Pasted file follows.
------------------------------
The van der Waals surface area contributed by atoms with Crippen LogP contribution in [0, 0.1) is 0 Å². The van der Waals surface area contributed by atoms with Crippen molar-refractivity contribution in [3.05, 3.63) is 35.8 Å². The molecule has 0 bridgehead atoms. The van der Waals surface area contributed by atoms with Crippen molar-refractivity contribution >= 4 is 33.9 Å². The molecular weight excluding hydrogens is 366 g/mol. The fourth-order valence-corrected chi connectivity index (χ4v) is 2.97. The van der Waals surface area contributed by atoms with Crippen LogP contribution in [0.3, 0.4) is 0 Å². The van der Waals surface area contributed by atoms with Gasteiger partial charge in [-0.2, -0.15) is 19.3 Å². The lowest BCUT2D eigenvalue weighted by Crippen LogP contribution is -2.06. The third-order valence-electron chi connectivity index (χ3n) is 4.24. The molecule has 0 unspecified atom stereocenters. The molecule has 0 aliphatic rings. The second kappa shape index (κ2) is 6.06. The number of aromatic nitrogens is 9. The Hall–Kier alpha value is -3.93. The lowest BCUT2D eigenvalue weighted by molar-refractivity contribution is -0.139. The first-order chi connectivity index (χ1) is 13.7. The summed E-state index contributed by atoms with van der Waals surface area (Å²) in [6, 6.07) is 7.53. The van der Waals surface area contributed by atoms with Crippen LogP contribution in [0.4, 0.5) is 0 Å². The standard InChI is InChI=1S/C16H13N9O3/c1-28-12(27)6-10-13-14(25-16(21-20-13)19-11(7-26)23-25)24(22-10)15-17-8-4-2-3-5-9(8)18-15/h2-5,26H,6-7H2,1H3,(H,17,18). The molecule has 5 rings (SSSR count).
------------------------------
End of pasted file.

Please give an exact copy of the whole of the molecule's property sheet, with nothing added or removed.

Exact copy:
The van der Waals surface area contributed by atoms with Crippen LogP contribution in [0, 0.1) is 0 Å². The van der Waals surface area contributed by atoms with Crippen molar-refractivity contribution in [3.05, 3.63) is 35.8 Å². The molecule has 0 bridgehead atoms. The van der Waals surface area contributed by atoms with Crippen molar-refractivity contribution >= 4 is 33.9 Å². The molecular weight excluding hydrogens is 366 g/mol. The fourth-order valence-corrected chi connectivity index (χ4v) is 2.97. The van der Waals surface area contributed by atoms with Crippen LogP contribution in [0.3, 0.4) is 0 Å². The van der Waals surface area contributed by atoms with Gasteiger partial charge in [-0.2, -0.15) is 19.3 Å². The lowest BCUT2D eigenvalue weighted by Crippen LogP contribution is -2.06. The third-order valence-electron chi connectivity index (χ3n) is 4.24. The molecule has 0 unspecified atom stereocenters. The molecule has 0 aliphatic rings. The second kappa shape index (κ2) is 6.06. The number of aromatic nitrogens is 9. The Hall–Kier alpha value is -3.93. The lowest BCUT2D eigenvalue weighted by molar-refractivity contribution is -0.139. The first-order chi connectivity index (χ1) is 13.7. The summed E-state index contributed by atoms with van der Waals surface area (Å²) in [6, 6.07) is 7.53. The van der Waals surface area contributed by atoms with Crippen LogP contribution in [0.4, 0.5) is 0 Å². The standard InChI is InChI=1S/C16H13N9O3/c1-28-12(27)6-10-13-14(25-16(21-20-13)19-11(7-26)23-25)24(22-10)15-17-8-4-2-3-5-9(8)18-15/h2-5,26H,6-7H2,1H3,(H,17,18). The molecule has 5 rings (SSSR count).